1r:1
My dear Theo,
Your letter which I’ve just received gives me great pleasure.1 You tell me that J.H. Weissenbruch has two paintings in the exhibition — but I thought he was dead — am I mistaken?2 He certainly is one hell of an artist and a good man, with a big heart too.
What you say about the Berceuse gives me pleasure;3 it’s very true that the common people, who buy themselves chromos and listen with sentimentality to barrel organs, are vaguely in the right and perhaps more sincere than certain men-about-town who go to the Salon.
Gauguin, if he’ll accept it, you shall give him a version of the Berceuse that wasn’t mounted on a stretching frame, and to Bernard too, as a token of friendship.4
But if Gauguin wants sunflowers it’s only absolutely fair that he gives you something that you like as much in exchange.5 Gauguin himself above all liked the sunflowers later, when he had seen them for a long time.
You must know, too, that if you put them in this order:


that is, the Berceuse in the middle and the two canvases of the sunflowers to the right and the left, this forms a sort of triptych.6 And then the yellow and orange tones of the head take on more brilliance through the proximity of the yellow shutters. And then you will understand that what I was writing to you about it, that my idea had been to make a decoration like one for the far end of a cabin on a ship, for example.7 Then as the size gets bigger, the summary execution gets its raison d’être. The middle frame is then the red one. And the two sunflowers that go with it are those surrounded by strips of wood.
You see that this framing of simple laths does quite well, and a frame like that costs only very little. It would be perhaps good to frame the green and red vineyards,8 the sower9 and the furrows10 and the interior of the bedroom11 with them too.  1v:2


Here’s a new no. 30 canvas, commonplace again, like one of those chromos from a penny bazaar that depict eternal nests of greenery for lovers.
Thick tree-trunks covered with ivy, the ground also covered with ivy and periwinkle, a stone bench and a bush of roses, blanched in the cold shadow. In the foreground a few plants with white calyxes. It’s green, violet and pink.12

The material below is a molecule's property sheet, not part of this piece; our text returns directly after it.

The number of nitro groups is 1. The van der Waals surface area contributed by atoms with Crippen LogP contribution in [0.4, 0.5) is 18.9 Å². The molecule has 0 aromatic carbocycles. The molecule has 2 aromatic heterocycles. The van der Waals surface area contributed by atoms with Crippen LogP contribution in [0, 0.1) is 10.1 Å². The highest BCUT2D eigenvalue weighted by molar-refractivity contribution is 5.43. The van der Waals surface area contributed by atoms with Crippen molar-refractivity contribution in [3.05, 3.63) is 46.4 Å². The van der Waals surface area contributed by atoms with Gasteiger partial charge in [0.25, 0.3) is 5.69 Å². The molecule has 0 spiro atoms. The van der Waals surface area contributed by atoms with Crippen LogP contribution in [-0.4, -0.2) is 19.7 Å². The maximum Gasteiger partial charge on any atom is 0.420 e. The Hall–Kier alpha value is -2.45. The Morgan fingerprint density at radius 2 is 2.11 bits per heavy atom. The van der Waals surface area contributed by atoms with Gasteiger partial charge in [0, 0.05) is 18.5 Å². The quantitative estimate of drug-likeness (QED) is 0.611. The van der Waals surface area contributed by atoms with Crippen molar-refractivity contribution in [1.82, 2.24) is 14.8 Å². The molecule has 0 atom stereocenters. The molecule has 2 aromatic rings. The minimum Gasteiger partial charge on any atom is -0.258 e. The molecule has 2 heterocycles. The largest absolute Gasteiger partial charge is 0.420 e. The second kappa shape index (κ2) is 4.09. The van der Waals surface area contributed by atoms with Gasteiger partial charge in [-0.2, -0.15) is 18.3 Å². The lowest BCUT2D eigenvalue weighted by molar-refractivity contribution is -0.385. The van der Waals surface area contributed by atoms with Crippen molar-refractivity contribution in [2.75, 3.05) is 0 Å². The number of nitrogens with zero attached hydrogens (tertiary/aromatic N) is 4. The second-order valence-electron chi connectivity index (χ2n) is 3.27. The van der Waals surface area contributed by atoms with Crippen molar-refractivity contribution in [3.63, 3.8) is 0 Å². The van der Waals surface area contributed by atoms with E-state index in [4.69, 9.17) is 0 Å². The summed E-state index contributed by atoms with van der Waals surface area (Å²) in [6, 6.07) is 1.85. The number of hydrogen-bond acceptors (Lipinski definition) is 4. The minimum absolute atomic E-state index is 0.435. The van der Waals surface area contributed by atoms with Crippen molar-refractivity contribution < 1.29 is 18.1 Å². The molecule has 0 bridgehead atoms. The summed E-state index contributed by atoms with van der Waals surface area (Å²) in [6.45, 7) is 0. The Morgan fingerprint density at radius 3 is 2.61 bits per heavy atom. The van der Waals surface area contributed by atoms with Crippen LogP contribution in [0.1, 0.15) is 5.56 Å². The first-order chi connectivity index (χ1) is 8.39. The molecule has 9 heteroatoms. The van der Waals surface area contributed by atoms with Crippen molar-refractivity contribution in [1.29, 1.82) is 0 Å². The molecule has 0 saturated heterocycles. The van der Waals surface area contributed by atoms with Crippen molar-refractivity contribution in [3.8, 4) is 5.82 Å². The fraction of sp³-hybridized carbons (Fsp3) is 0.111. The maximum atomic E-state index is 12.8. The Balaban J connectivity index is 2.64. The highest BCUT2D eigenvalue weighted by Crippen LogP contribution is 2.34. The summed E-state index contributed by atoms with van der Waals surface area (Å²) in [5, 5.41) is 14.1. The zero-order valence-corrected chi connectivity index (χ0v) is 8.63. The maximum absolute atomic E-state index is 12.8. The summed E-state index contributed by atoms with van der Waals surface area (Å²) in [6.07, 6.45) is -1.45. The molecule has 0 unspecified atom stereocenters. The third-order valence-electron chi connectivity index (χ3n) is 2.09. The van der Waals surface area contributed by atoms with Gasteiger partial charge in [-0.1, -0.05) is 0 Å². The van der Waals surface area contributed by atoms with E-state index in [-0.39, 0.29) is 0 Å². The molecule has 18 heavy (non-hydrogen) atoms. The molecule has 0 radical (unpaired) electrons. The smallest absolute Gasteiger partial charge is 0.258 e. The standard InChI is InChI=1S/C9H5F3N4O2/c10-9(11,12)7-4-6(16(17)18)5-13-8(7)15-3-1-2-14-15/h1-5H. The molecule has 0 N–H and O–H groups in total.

It’s just a question — which is unfortunately lacking in chromos from a penny bazaar and barrel organs — of putting in some style.
Since I’ve been here, the neglected garden planted with tall pines under which grows tall and badly tended grass intermingled with various weeds, has provided me with enough work, and I haven’t yet gone outside.13
However, the landscape of St-Rémy is very beautiful, and little by little I’m probably going to make trips into it. But staying here as I am, the doctor14 has naturally been in a better position to see what was wrong, and will, I dare hope, be more reassured that he can let me paint.
I assure you that I’m very well here, and that for the time being I see no reason at all to come and board in Paris or its surroundings. I have a little room with grey-green paper with two water-green curtains with designs of very pale roses enlivened with thin lines of blood-red. These curtains, probably the leftovers of a ruined, deceased rich man, are very pretty in design. Probably from the same source comes a very worn armchair covered with a tapestry flecked in the manner of a Diaz or a Monticelli, red-brown, pink, creamy white, black, forget-me-not blue and bottle green.
Through the iron-barred window I can make out a square of wheat in an enclosure, a perspective in the manner of Van Goyen, above which in the morning I see the sun rise in its glory.  1v:3
With this — as there are more than 30 empty rooms — I have another room in which to work.
The food is so-so. It smells naturally a little musty, as in a cockroach-ridden restaurant in Paris or a boarding school. As these unfortunates do absolutely nothing (not a book, nothing to distract them but a game of boules and a game of draughts) they have no other daily distraction than to stuff themselves with chickpeas, haricot beans, lentils and other groceries and colonial foodstuffs by the regulated quantities and at fixed times.
As the digestion of these commodities presents certain difficulties, they thus fill their days in a manner as inoffensive as it’s cheap. But joking apart, the fear of madness passes from me considerably upon seeing from close at hand those who are affected with it, as I may very easily be in the future.